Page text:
By TJ Strydom
JOHANNESBURG (Reuters) - South Africa's anti-graft watchdog has told President Jacob Zuma that its report into possible undue political influence of his friends is final, dimming his hopes of adding to its findings as he battles pressure from within his own ANC party to resign.
Zuma filed an affidavit in court on Tuesday asking whether the report was final and if he would be able to question witnesses himself and respond to accusations he allowed an Indian-born business family to interfere in state affairs.
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The Gupta brothers, Ajay, Atul and Rajesh, are subject of a report on allegations that they swayed appointments of ministers and use political connections to win tenders.
Zuma, facing calls to quit from opposition parties and even within the ruling African National Congress due to his links with the Gupta family, denies any impropriety, as do the three businessmen.
The Public Protector said the report had already been completed by Thuli Madonsela, whose seven-year term as head of the constitutionally-mandated watchdog ended this month. She has been succeeded by Busisiwe Mkhwebane.
"The Public Protector has the president’s latest affidavit and has through the attorneys confirmed that the report was finalised and signed by Adv. Madonsela on 14 October 2016," Mkhwebane's spokeswoman told Reuters.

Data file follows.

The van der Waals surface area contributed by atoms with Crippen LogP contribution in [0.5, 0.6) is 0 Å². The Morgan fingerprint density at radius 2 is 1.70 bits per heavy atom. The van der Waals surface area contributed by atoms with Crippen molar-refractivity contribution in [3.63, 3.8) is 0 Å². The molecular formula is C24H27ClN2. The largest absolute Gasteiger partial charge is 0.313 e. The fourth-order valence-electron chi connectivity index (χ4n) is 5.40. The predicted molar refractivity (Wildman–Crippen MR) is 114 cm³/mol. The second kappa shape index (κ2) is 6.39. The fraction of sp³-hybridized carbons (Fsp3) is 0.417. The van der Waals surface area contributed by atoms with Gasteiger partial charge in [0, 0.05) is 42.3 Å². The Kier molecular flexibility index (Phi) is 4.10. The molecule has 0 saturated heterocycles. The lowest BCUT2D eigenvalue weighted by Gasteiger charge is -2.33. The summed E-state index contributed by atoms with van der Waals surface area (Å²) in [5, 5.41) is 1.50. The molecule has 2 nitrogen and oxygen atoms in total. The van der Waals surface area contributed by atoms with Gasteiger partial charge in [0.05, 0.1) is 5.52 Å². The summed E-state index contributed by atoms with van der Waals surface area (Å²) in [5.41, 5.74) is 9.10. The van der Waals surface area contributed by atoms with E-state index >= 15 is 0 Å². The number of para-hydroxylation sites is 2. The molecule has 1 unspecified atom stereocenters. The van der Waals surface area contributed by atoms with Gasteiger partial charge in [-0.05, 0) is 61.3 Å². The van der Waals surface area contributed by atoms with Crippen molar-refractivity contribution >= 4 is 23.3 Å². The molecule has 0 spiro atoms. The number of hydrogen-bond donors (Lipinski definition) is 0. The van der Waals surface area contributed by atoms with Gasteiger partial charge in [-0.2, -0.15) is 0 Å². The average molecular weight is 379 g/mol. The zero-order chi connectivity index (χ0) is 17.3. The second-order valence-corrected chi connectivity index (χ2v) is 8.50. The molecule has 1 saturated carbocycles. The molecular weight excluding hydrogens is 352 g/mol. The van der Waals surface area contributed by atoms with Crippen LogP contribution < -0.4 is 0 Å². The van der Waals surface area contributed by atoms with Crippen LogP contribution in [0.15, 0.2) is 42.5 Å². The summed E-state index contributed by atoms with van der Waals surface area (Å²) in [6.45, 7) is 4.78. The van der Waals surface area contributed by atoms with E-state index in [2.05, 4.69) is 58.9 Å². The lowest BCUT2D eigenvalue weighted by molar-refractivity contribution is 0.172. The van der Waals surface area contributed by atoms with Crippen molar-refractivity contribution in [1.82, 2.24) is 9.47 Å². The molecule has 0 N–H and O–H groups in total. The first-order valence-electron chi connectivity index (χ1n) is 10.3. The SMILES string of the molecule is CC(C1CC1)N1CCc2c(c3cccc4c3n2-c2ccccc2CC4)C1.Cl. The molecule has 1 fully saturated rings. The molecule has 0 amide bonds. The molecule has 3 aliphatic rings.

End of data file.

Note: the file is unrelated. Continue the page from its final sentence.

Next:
Zuma had successfully delayed the report's planned Oct. 14 release by asking a court to first hear arguments that he had not had the chance to review any evidence that implicated him. The hearing is due on Nov. 1.
Madonsela, who was a thorn in Zuma's side, had previously said the report was final and that the president had been given an opportunity to respond to allegations, including during a four-hour interview earlier this month.
The dispute over the report comes at a time when Zuma's government is reeling after Finance Minister Pravin Gordhan was ordered to appear in court on Nov. 2 to hear fraud charges against him. Gordhan has dismissed the charges as "frivolous".
The opposition and analysts say Gordhan's woes are a witch-hunt by a faction allied to the president, recalling that the finance minister has vowed to fight patronage in government.
Zuma has denied there is any plot to oust Gordhan.
The Business Day newspaper on Wednesday cited an internal party report in which some branches of the ANC are calling for Zuma and the main party's leadership to step down after a poor showing at local elections in August.
ANC spokesman Zizi Kodwa declined to be drawn on the report, saying "we don't comment on internal discussions."
(Writing by Joe Brock and James Macharia; editing by Mark Heinrich)